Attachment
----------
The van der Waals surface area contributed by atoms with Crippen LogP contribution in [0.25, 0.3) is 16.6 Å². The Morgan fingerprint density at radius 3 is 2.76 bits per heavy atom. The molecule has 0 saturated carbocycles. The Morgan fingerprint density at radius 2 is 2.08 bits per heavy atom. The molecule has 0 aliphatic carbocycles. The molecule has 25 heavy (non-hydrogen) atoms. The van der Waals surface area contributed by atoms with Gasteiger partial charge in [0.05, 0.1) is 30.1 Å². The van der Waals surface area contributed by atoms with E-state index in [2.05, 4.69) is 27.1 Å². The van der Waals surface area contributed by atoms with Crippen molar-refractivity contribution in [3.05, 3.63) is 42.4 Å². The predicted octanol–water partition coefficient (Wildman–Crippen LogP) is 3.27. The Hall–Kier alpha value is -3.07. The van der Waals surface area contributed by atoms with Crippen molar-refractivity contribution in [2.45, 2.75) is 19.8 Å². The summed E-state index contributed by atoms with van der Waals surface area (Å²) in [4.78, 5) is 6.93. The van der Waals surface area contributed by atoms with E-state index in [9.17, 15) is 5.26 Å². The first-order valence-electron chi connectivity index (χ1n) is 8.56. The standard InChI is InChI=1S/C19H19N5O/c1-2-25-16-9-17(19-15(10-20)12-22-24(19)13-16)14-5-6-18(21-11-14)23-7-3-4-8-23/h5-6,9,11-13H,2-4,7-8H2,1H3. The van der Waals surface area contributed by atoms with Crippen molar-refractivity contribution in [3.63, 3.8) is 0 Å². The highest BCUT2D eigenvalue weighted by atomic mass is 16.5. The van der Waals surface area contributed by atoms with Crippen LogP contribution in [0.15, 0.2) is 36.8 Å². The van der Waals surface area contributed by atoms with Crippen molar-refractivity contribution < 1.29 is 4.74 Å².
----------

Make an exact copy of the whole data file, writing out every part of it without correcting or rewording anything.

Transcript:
The van der Waals surface area contributed by atoms with Crippen LogP contribution in [0.25, 0.3) is 16.6 Å². The Morgan fingerprint density at radius 3 is 2.76 bits per heavy atom. The molecule has 0 saturated carbocycles. The Morgan fingerprint density at radius 2 is 2.08 bits per heavy atom. The molecule has 0 aliphatic carbocycles. The molecule has 25 heavy (non-hydrogen) atoms. The van der Waals surface area contributed by atoms with Gasteiger partial charge in [0.05, 0.1) is 30.1 Å². The van der Waals surface area contributed by atoms with E-state index in [2.05, 4.69) is 27.1 Å². The van der Waals surface area contributed by atoms with Crippen molar-refractivity contribution in [3.05, 3.63) is 42.4 Å². The predicted octanol–water partition coefficient (Wildman–Crippen LogP) is 3.27. The Hall–Kier alpha value is -3.07. The van der Waals surface area contributed by atoms with Crippen molar-refractivity contribution in [2.45, 2.75) is 19.8 Å². The summed E-state index contributed by atoms with van der Waals surface area (Å²) in [4.78, 5) is 6.93. The van der Waals surface area contributed by atoms with E-state index in [9.17, 15) is 5.26 Å². The first-order valence-electron chi connectivity index (χ1n) is 8.56. The standard InChI is InChI=1S/C19H19N5O/c1-2-25-16-9-17(19-15(10-20)12-22-24(19)13-16)14-5-6-18(21-11-14)23-7-3-4-8-23/h5-6,9,11-13H,2-4,7-8H2,1H3. The van der Waals surface area contributed by atoms with Crippen molar-refractivity contribution in [3.63, 3.8) is 0 Å². The highest BCUT2D eigenvalue weighted by atomic mass is 16.5. The van der Waals surface area contributed by atoms with Crippen LogP contribution in [0.15, 0.2) is 36.8 Å². The van der Waals surface area contributed by atoms with Crippen molar-refractivity contribution < 1.29 is 4.74 Å².